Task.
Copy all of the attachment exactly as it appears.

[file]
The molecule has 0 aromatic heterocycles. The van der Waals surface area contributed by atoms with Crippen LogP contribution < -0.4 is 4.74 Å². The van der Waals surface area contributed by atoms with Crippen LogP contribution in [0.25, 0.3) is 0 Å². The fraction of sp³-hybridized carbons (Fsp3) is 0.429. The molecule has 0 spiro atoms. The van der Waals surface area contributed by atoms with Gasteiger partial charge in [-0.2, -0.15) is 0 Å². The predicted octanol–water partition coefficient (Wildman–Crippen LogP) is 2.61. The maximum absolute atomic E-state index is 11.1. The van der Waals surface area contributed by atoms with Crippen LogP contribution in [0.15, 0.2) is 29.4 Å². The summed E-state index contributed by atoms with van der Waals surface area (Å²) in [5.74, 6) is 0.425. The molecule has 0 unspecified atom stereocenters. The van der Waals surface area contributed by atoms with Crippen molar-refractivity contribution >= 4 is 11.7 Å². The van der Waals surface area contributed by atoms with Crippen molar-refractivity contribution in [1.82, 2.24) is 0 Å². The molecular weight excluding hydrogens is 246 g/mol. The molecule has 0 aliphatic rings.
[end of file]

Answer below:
The molecule has 0 aromatic heterocycles. The van der Waals surface area contributed by atoms with Crippen LogP contribution < -0.4 is 4.74 Å². The van der Waals surface area contributed by atoms with Crippen LogP contribution in [0.25, 0.3) is 0 Å². The fraction of sp³-hybridized carbons (Fsp3) is 0.429. The molecule has 0 spiro atoms. The van der Waals surface area contributed by atoms with Gasteiger partial charge in [-0.2, -0.15) is 0 Å². The predicted octanol–water partition coefficient (Wildman–Crippen LogP) is 2.61. The maximum absolute atomic E-state index is 11.1. The van der Waals surface area contributed by atoms with Crippen LogP contribution in [0.15, 0.2) is 29.4 Å². The summed E-state index contributed by atoms with van der Waals surface area (Å²) in [5.74, 6) is 0.425. The molecule has 0 unspecified atom stereocenters. The van der Waals surface area contributed by atoms with Crippen molar-refractivity contribution >= 4 is 11.7 Å². The van der Waals surface area contributed by atoms with Crippen molar-refractivity contribution in [1.82, 2.24) is 0 Å². The molecular weight excluding hydrogens is 246 g/mol. The molecule has 0 aliphatic rings.